Testing the Significance of Day-of-Week Analysis with the Chi-Square Statistical Test

A common weapon in the crime analyst arsenal is the day-of-week analysis. One problem with the technique is that many people accept the results uncritically and assume that if, for example, there have been several more incidents on Friday than any other day then Friday is the best day for a focused action. The problem is that day-of-week analysis is seldom accompanied by a confidence interval or evaluated to find out if the results are statistically significant. Without performing the statistical follow-up it’s impossible to know if the results actually represent anything other than randomness.

In order to evaluate statistical significance for something like a day-of-week analysis we need to use the Chi-Square Statistical Test. The chi-square test is what’s known as a non-parametric test which is a fancy way to say that it will work with nominal data (that is categories) and that the hypothesis being measured does not require normal distribution or any variance assumptions (a bonus for testing things like a day-of-week breakdown). The test works by performing a goodness-of-fit analysis between the observed data and an expected distribution. The point is to determine if the differences between the observed and expected are caused by something other than chance.

To make things more concrete let me introduce the actual data I will be evaluating. The following image lists some (fictional) motor vehicle collision (MVC) counts over the course of several weeks. Looking at the data with an uncritical eye might lead some to assume that Fridays are the worst day for collisions and that we should do a traffic blitz on that day. The purpose of the exercise is to see if that’s a valid assumption.


So this is our “observed data” but what about the “expected distribution”? In order to answer we need to identify another property of the statistical significance test: the null hypothesis. In any statistical test we need two hypotheses: the research hypothesis and the null hypothesis. The research hypothesis is what we’re hoping to show, in this case, that the day of week means something for MVCs. The null hypothesis is the opposite and in our example it means that the day of the week doesn’t factor into when collisions take place. Since the null hypothesis states that the day doesn’t matter then we should expect the same number of collisions each day. If the total number of collisions is 140 then the expected value for each day is 140/7 = 20. With this new info have a look at the following image that lists both the observed and theoretical distributions.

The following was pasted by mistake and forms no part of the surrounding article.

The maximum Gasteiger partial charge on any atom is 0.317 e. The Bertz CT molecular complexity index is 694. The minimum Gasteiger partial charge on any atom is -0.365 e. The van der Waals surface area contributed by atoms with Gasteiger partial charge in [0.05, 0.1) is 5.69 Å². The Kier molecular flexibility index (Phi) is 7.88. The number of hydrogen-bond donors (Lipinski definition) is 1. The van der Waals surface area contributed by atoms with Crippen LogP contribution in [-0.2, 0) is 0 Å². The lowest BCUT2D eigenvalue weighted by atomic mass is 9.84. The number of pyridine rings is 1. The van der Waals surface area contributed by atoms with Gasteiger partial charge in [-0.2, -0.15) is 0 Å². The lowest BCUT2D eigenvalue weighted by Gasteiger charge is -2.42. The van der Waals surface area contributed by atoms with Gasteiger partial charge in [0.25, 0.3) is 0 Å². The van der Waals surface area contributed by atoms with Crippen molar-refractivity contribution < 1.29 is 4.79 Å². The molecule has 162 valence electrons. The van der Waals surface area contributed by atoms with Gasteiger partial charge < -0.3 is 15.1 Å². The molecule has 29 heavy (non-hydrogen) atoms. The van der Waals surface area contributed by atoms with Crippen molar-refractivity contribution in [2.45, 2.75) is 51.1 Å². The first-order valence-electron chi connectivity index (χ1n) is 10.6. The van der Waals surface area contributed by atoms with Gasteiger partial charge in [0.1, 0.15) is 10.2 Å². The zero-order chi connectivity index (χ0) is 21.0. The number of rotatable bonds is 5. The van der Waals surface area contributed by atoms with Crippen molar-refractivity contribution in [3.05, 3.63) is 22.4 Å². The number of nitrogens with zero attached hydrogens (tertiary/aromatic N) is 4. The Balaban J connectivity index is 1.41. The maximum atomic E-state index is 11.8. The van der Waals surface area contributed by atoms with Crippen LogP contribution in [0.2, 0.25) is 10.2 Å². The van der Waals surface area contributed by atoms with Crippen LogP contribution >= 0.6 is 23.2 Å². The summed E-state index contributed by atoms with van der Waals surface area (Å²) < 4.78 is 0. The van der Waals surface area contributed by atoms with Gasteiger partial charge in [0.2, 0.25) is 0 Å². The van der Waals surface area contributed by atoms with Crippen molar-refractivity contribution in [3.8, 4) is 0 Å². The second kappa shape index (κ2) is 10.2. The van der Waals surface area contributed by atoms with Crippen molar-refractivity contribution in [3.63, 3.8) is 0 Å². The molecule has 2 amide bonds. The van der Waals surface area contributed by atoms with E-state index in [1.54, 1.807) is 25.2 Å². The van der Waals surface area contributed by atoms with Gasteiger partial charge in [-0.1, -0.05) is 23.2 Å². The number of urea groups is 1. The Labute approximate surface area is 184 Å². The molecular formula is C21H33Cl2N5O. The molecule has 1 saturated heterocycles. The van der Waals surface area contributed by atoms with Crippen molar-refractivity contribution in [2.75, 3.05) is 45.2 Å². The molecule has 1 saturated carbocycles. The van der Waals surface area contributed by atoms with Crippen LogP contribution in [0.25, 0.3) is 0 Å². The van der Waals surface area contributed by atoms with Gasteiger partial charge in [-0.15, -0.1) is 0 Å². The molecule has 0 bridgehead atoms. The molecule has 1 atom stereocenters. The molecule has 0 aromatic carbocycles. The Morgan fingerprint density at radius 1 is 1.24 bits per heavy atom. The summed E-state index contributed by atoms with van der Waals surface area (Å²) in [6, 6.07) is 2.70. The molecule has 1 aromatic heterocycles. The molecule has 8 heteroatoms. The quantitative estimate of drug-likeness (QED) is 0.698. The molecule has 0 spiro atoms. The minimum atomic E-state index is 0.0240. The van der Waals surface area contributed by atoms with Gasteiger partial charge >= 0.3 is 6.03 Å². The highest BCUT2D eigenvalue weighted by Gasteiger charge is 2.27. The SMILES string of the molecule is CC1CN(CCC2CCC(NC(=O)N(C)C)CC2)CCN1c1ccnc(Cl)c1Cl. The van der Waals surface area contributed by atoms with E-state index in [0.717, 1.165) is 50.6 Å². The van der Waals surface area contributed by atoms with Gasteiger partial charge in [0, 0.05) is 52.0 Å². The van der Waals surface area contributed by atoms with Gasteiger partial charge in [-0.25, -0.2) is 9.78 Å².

The chi-square calculation is pretty straight forward: subtract each observed value from its expected value, square it, and then divide by the expected value. So for Sunday the value would be (14-20)^2/20 = 1.8., for Monday it’s: (16-20)^2/20 = 0.8 and so on for each of the 7 days. Then you sum up each of the calculated values to arrive at a total score (8.45 in this case), as in the image below.


The next step is to check the score against what’s known as a chi-square critical value table, which is pre-computed tables of critical values for different confidence intervals and degrees of freedom. The tables are all over the Internet but I used this one for this example. I wrote above about confidence intervals, and I’m going to pick the 95% interval just because, which means that my alpha value (look at the table) is 0.05 (i.e. 1 – 0.95). The second value is degrees of freedom which is a measure of how many elements are being tested, minus one. For this example, 7 days in the week, minus one, means we have 6 degrees of freedom (df). Knowing these two pieces of information we can look up the chi-square critical value. Go down to the row for df=6 and across to the column for alpha=0.05 and the number is 12.592.